Archbishop encourages politicians to be open about their faith

 

Archbishop Leo Cushley of St Andrews and Edinburgh has told BBC Radio Scotland listeners that “politicians who don’t privatise their faith can be outstanding servants of the common good.”

 

Speaking on the Good Morning Scotland show the Archbishop paid tribute to former US presidential candidate Bobby Kennedy on the 50th anniversary of his death.

 

Kennedy was “pro-civil rights, pro-trade unions and pro-life; he was against segregation and against the death penalty” said the Archbishop. He also said that Kennedy “tried to live a public life consistent with his private life, where he and his wife tried to raise their many children in accord with the teachings of the Church.”

 

It can be extremely difficult to be openly Catholic in contemporary politics. There are many competing interests for politicians to consider and it is very difficult to achieve a balance that satisfies all constituents, toes the party line, and is consistent with their faith. Truth be told, it is impossible. But religion is particularly frowned upon, especially through the influence of the mainstream media. Secular society it seems is no place for Christian principles; principles that are often wrongly disregarded for being out of date, out of touch and of little significance.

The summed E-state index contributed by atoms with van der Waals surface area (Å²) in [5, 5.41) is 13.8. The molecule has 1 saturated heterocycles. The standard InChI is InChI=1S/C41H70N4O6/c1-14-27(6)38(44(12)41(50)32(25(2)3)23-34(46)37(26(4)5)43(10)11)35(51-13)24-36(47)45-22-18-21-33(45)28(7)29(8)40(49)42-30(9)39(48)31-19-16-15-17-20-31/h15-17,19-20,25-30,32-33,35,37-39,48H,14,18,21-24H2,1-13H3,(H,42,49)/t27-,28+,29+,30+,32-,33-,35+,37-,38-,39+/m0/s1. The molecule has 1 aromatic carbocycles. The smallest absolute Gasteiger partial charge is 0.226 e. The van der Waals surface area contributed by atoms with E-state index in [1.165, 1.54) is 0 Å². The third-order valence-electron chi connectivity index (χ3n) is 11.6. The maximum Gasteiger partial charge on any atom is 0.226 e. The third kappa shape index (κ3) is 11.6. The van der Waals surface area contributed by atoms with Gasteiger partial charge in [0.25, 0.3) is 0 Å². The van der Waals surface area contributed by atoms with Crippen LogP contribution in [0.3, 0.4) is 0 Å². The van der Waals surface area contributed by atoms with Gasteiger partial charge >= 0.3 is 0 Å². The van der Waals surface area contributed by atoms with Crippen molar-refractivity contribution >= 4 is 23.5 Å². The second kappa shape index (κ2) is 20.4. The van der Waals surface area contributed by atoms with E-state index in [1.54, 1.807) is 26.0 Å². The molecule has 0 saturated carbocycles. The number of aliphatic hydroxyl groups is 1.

Yet this need not be so. Despite the hostile environment, there is room for Christianity and there is room for politicians of a Christian persuasion. How can we not make space for Christ’s message of love and mercy in a world that so desperately needs it? As disciples of Christ we are charged with taking that love and mercy to all corners of the earth. For those of us who are Catholic it means being true to Christ and his Church. This takes courage and great moral strength.

 

I think people today are more afraid of failure than at any other point in time. This encourages anxiety which in turn inhibits our artistic freedom; an artistic freedom which should allow us to be the people we were made to be. Or to be more blunt: the saints God made us to be. We live in a culture that seeks perfection at any cost, be it in politics, in business, or in the arts. But we should not be afraid of failure. We all inevitably fall short at some point. That’s why we rely on the Church; to help us rediscover Christ’s call and to give us the strength to become saintly. Failure, and the self-reflection which follows, should make us better people.

 

There is great hope for Christ’s message in Scotland. There are Bobby Kennedys out there. Even today, in spite of a hostile environment, Catholic politicians remain true to Christ and to their faith. They show great courage in serving God and serving the people they represent. They are good people and they want to help those in need. They do not seek to impose their faith but rather seek to use it as the basis for a loving service which has at its heart the common good of all. The Church is grateful for them and their work, and she offers her support in a tremendously challenging environment.